"What's that Noise?"
It was June, 1967, and I was working as an A&P mechanic
for Trans World Airlines at MCI. At that time there were no terminals
at MCI, it was primarily the TWA overhaul base. I was assigned to the
crew they called "hangar engines". We would receive inbound
overhaul aircraft ferried in from MKC, remove the cowling and leave the
aircraft in the wash dock until it was ready to go into the overhaul bay,
once in the bays and on jacks we would remove the engines. Bays six and
eight were 707 bays, the doors and overhead pipes were put in place when
the 707 tails were expected to be shorter, so, we had to deplete all the
air from the main gear struts and blow the nose strut as high as it would
go to get the airplanes into the bays. Overhaul time was low then, about
5,000 hours, so we kept busy.
When we weren't doing that we dispatched and flagged
in transition flights. In the days before full movement simulators the
crews actually had to fly the airplanes in training. We would fuel the
planes and do designated checks.
Another job unique to MCI and Fairfax Airport in Kansas
City, Kansas, was to get Constellations ready for ferry flights to new
owners or for the smelter an independent contractor had set up behind
the ramp. at MCI The contractor would use spray paint cans to make lines
and we would take chain saws and follow the lines, then stab the airplane
with a forklift and drop the parts into the smelter. I felt like a reluctant
serial killer. Sometimes a Connie would strike back when fuel that wasn't
supposed to be in a tank would explode when the chain saw entered the
vapors. Wow! Destroyed South Pacific fleet and a lot of TWA birds.
There was a field behind building 2, engine overhaul,
with the left wing of N820TW which had crashed in training and about 65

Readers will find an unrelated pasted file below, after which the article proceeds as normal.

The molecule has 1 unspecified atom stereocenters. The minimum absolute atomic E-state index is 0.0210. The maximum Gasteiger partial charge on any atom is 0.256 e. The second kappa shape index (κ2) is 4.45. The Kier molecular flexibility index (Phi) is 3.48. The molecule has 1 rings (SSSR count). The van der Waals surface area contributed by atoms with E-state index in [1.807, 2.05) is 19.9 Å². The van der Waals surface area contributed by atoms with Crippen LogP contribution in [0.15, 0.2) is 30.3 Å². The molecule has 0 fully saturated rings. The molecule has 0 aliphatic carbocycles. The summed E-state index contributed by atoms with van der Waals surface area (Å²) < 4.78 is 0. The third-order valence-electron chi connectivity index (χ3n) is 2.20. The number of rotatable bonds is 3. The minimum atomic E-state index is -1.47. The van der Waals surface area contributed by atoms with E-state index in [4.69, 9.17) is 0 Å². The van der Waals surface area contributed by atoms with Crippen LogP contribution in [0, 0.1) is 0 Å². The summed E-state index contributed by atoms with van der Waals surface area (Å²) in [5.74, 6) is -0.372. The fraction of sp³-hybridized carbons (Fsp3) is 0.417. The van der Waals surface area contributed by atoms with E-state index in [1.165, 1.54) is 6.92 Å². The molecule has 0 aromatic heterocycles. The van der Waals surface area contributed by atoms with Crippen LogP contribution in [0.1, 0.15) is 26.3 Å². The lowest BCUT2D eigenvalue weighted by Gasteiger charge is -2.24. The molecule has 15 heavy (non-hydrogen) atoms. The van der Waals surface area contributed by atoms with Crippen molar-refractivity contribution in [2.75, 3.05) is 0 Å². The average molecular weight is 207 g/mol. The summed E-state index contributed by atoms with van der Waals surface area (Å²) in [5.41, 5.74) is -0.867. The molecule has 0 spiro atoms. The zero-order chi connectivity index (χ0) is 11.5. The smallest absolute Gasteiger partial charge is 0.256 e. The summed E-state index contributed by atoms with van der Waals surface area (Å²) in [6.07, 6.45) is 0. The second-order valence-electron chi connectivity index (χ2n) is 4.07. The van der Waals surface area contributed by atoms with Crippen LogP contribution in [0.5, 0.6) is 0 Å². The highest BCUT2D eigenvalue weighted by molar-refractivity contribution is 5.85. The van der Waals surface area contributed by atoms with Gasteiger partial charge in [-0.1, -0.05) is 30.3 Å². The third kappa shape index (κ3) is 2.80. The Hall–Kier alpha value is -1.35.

each R3350 powerplants. The grass was deep, chiggers and mosquitoes were
everywhere. We would be sent out to find engines by serial number with
enough time remaining to get the Connie off the farm, hang them onto the
One early afternoon a good friend and I were going to
run a L1649 Connie to check for fuel and oil leaks. My friend was in the
Captain's seat, I was in the Flight Engineer's seat with the door open
for a clear view of 3 and 4 engines. "Clear to turn 3" came
the ground crew on the interphone. "Turning 3", I responded.
A radial engine standing a long time could collect oil in the lower cylinders
and firing those cylinders could rip them right off the engine case, so
we always counted blades. I held the starter switch and counted nine blades
before turning the mag switch to both. The cockpit shook violently, there
was popping in the exhaust, then a huge display of flame out of the intake
"What's that noise?", my friend asked. I don't
know, we have to keep it turning to blow out the fire. "No not that,
LISTEN!!!" he said. A buzzing sound behind the Captain's instrument
panel got louder and louder. Suddenly hornets about the size of golf balls
started coming out from under the panel, my friend started to yell as
he was repeatedly stung. I took one look and dived head first the twelve
or so feet down the metal fueling ladder we had used for cockpit access.
Number 3 engine was now idling, the fire was out. I had
bruises and I thought I had a broken hand, but it was just sprained. My
friend had to be taken to the hospital and had it not been for the company
doctor who had an office across from bay 4 still being there he may have
Luckily a lot of the mechanics at MCI were farmers, they
were used to hornets, wasps and other things that make my heart stop.
They got the engine shut down and sprayed chemicals to kill the hornets.
I was still on probation and was sure I would be fired for abandoning
my post, but, most of the supervisors understood.